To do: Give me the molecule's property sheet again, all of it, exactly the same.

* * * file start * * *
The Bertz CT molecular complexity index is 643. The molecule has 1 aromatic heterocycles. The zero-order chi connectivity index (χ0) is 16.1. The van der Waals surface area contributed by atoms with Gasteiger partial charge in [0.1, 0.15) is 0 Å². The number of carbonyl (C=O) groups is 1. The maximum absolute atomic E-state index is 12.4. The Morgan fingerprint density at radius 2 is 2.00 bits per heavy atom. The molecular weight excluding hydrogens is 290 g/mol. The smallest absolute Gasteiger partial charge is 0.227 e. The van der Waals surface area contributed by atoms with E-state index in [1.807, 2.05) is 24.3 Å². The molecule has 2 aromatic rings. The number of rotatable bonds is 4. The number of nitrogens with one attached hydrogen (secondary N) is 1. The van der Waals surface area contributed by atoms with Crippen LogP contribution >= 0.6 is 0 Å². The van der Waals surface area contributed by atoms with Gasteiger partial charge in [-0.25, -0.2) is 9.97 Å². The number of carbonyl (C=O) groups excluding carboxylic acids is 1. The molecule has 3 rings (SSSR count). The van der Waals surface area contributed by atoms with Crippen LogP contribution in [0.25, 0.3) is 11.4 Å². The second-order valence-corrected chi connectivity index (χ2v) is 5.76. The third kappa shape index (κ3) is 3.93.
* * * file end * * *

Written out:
The Bertz CT molecular complexity index is 643. The molecule has 1 aromatic heterocycles. The zero-order chi connectivity index (χ0) is 16.1. The van der Waals surface area contributed by atoms with Gasteiger partial charge in [0.1, 0.15) is 0 Å². The number of carbonyl (C=O) groups is 1. The maximum absolute atomic E-state index is 12.4. The Morgan fingerprint density at radius 2 is 2.00 bits per heavy atom. The molecular weight excluding hydrogens is 290 g/mol. The smallest absolute Gasteiger partial charge is 0.227 e. The van der Waals surface area contributed by atoms with E-state index in [1.807, 2.05) is 24.3 Å². The molecule has 2 aromatic rings. The number of rotatable bonds is 4. The number of nitrogens with one attached hydrogen (secondary N) is 1. The van der Waals surface area contributed by atoms with Crippen LogP contribution >= 0.6 is 0 Å². The van der Waals surface area contributed by atoms with Gasteiger partial charge in [-0.25, -0.2) is 9.97 Å². The number of carbonyl (C=O) groups excluding carboxylic acids is 1. The molecule has 3 rings (SSSR count). The van der Waals surface area contributed by atoms with Crippen LogP contribution in [0.25, 0.3) is 11.4 Å². The second-order valence-corrected chi connectivity index (χ2v) is 5.76. The third kappa shape index (κ3) is 3.93.